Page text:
As record numbers of Britons are forced to use food banks and homelessness soars, for many people rampant poverty, not Brexit, is the main issue in next week’s general election.
In Slough, west of London and just 6.4km from Queen Elizabeth II’s opulent Windsor Castle residence, ex-drug addict John unwraps Christmas chocolates.
“Without these people, we wouldn’t be able to eat so ... people like us couldn’t really exist,” he told reporters at a food bank operating out of the Slough Baptist Church.
Anti-hunger campaigners the Trussell Trust, which runs the facility and more than 1,200 food banks like it, handed out a record 823,145 emergency parcels — which each comprise food for three days — in the six months to September.
That was the busiest half-year since the organization was created in 1997 and marked a 23 percent surge from the same period last year.
In Slough, a large industrial town of 162,000 people best known in recent years as the drab setting for comedian Ricky Gervais’ cult comedy The Office, the increase was 29 percent.
The jump in demand was partly from the working poor struggling to make ends meet.
With polls on Thursday next week, British Prime Minister Boris Johnson and Labour Party leader Jeremy Corbyn have vowed to address inequality.
However, more than a decade after the global financial crisis that sparked a vicious worldwide recession, many cities, towns and villages across Britain have yet to recover from harsh austerity.
“Slough is in such a bad state,” said John, who declined to give his real name. “This place is full of poverty and where there’s poverty there’s drugs, and where there’s drugs there’s going to be addicts, and where there’s addicts there’s going to be burglaries.”
“What I find ridiculous is no [politician] is speaking about the main issues, which [are] mental health and poverty and drugs addiction ... within communities that are receiving less money,” he said.
Austerity-driven changes to the welfare system have hit the poorest people the hardest over the past decade, campaigners say.
Those concerns were amplified a year ago when the UN accused the British government of being in a “state of denial” about a growing rich-poor divide.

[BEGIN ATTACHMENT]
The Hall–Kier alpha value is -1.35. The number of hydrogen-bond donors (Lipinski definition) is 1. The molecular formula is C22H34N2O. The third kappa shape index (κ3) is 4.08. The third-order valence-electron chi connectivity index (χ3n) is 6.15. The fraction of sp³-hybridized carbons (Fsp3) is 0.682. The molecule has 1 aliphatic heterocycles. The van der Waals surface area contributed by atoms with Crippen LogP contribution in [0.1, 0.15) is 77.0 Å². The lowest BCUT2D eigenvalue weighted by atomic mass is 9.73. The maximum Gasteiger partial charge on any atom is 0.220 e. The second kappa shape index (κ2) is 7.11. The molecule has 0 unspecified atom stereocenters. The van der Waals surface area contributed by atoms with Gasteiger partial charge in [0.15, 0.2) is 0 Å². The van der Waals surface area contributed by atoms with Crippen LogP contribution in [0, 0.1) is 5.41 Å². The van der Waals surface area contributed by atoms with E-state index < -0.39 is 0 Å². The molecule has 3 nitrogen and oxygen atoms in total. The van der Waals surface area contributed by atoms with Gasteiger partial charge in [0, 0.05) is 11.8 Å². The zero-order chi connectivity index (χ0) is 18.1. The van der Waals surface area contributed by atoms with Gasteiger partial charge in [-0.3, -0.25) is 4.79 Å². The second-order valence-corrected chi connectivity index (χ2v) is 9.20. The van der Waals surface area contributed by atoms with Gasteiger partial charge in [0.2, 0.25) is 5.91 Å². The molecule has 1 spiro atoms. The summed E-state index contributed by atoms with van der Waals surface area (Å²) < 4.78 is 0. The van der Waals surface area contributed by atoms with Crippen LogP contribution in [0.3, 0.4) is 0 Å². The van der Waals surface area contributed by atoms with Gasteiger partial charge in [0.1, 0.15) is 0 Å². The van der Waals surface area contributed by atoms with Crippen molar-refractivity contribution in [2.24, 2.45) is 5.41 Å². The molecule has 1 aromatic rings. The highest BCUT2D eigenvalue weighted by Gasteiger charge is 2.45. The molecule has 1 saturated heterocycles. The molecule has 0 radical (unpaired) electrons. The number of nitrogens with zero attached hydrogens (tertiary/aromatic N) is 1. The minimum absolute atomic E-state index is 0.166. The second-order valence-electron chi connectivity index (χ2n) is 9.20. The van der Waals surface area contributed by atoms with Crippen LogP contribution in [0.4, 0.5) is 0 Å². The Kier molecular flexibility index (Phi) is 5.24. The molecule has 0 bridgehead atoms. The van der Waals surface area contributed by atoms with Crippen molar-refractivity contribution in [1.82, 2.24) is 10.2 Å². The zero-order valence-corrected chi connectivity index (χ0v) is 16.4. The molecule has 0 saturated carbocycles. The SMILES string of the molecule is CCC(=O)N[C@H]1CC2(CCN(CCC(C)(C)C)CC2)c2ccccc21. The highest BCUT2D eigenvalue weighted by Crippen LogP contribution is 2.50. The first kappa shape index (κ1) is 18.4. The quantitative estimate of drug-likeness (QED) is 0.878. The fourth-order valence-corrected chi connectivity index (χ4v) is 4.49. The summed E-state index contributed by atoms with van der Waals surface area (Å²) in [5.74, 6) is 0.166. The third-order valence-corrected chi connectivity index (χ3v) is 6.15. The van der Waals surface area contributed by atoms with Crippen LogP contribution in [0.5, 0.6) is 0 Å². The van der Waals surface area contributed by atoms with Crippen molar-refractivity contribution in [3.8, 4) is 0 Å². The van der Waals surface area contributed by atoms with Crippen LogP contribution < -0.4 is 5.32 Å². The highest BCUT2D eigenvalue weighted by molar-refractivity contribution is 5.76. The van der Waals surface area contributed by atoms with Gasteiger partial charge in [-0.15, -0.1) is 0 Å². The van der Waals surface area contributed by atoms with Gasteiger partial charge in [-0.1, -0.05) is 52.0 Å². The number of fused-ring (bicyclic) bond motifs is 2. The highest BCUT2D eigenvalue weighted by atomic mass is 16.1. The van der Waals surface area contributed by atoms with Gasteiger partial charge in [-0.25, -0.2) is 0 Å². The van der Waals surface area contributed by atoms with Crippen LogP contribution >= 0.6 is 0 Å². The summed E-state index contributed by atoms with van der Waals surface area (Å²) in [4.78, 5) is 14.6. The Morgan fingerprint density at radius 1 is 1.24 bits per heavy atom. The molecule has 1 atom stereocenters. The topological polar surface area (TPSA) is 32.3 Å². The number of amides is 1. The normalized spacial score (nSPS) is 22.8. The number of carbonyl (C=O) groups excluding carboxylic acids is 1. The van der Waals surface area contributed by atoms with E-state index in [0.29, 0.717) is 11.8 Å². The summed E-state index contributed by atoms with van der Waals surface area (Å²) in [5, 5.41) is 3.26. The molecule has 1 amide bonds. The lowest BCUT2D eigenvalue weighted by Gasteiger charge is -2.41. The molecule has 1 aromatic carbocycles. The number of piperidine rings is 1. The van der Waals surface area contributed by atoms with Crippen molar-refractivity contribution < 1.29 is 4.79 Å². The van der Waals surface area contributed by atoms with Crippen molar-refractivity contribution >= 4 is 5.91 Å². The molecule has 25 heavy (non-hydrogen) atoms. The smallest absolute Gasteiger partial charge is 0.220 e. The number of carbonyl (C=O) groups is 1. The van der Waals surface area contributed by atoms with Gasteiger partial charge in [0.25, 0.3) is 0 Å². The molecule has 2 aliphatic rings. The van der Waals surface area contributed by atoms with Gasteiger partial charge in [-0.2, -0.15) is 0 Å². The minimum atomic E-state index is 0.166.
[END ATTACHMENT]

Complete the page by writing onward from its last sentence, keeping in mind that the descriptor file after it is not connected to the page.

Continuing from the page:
Since the financial crisis, the government implemented across-the-board cuts and spending freezes. There were also attempts to restructure the Universal Credit welfare payments system to encourage people to work.
The program is deeply unpopular because claimants must wait five weeks for their first payment, which can push the poorest people into more debt and poverty, food bank volunteers say.
The independent Social Metrics Commission estimates there are 14.3 million Britons in poverty, or just over one in five of the population. About 4.6 million of those are children.
However, the poverty rate held between 21 and 25 percent since early 2000, under governments of all political colors, the commission said.
“Household income has been affected by welfare changes, rises in the cost of living and in particular, rents,” said Judith Cavanagh, coordinator at charity coalition End Child Poverty. “This is why two-thirds of children in poverty now come from a working household. Families are finding that they have to cut back on essentials like food, heating and clothing.”
Meanwhile, homelessness is soaring and accounts for one-fifth of food bank usage.
Increasingly, many homeless people are in work, yet unable to afford housing.
“Homelessness is the most extreme expression of poverty,” said Jasmine Basran, policy and public affairs manager at charity Crisis UK. “We know people are pushed into homelessness when they cannot afford to cover the cost of basic essentials — their rent, their food, their bills.”
There were 171,000 homeless families and individuals sleeping on streets, in cars, buses or emergency accommodation, a 2017 study from Crisis UK showed.
Britain faces a “homelessness crisis” requiring immediate action, said Basran, whose charity wants the next government to unfreeze benefits, build social housing and invest in services.
Similarly it wants an end to food banks, which, while currently playing a “critical role,” should not be necessary.
“People should be receiving the support they need to be able to live and thrive,” Basran said.
Access to food banks is granted via referrals from care professionals like doctors and social workers, who issue vouchers.
John, who lives in Slough in temporary accommodation after being homeless, remains unconvinced that the election will change anything for poor people.
“I think all politics is bullshit and they need to have someone who is a bit more realistic and lived on the streets of London, on the poverty side,” he said. “They need someone like that in charge. Only someone that has come through the gutter would know what it’s like.”
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